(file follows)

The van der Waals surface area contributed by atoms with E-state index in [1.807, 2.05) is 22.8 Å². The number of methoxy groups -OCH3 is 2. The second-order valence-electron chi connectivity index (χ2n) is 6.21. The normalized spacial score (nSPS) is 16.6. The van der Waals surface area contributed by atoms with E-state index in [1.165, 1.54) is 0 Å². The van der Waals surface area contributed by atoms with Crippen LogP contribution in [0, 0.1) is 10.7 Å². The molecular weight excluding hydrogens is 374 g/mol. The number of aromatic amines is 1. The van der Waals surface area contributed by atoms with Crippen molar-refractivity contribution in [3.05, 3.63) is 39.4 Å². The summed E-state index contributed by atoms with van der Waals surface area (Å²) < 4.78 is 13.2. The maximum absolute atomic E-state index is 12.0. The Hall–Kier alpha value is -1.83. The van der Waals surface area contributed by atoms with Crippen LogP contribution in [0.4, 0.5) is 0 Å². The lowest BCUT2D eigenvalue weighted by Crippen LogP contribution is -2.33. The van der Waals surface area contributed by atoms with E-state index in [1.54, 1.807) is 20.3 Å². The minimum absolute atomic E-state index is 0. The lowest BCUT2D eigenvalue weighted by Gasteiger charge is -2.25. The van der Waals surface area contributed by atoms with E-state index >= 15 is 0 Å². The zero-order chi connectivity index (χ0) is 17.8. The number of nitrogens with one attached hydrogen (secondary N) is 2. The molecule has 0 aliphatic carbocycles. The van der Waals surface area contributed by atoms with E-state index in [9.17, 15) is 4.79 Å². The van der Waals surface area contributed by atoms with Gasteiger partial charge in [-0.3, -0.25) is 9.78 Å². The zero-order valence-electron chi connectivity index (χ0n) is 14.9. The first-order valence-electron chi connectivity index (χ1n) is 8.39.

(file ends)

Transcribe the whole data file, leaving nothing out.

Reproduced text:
The van der Waals surface area contributed by atoms with E-state index in [1.807, 2.05) is 22.8 Å². The number of methoxy groups -OCH3 is 2. The second-order valence-electron chi connectivity index (χ2n) is 6.21. The normalized spacial score (nSPS) is 16.6. The van der Waals surface area contributed by atoms with E-state index in [1.165, 1.54) is 0 Å². The van der Waals surface area contributed by atoms with Crippen LogP contribution in [0, 0.1) is 10.7 Å². The molecular weight excluding hydrogens is 374 g/mol. The number of aromatic amines is 1. The van der Waals surface area contributed by atoms with Crippen molar-refractivity contribution in [3.05, 3.63) is 39.4 Å². The summed E-state index contributed by atoms with van der Waals surface area (Å²) < 4.78 is 13.2. The maximum absolute atomic E-state index is 12.0. The Hall–Kier alpha value is -1.83. The van der Waals surface area contributed by atoms with Crippen LogP contribution in [0.4, 0.5) is 0 Å². The lowest BCUT2D eigenvalue weighted by Crippen LogP contribution is -2.33. The van der Waals surface area contributed by atoms with E-state index in [1.54, 1.807) is 20.3 Å². The minimum absolute atomic E-state index is 0. The lowest BCUT2D eigenvalue weighted by Gasteiger charge is -2.25. The van der Waals surface area contributed by atoms with E-state index >= 15 is 0 Å². The zero-order chi connectivity index (χ0) is 17.8. The number of nitrogens with one attached hydrogen (secondary N) is 2. The molecule has 0 aliphatic carbocycles. The van der Waals surface area contributed by atoms with E-state index in [9.17, 15) is 4.79 Å². The van der Waals surface area contributed by atoms with Gasteiger partial charge in [-0.3, -0.25) is 9.78 Å². The zero-order valence-electron chi connectivity index (χ0n) is 14.9. The first-order valence-electron chi connectivity index (χ1n) is 8.39.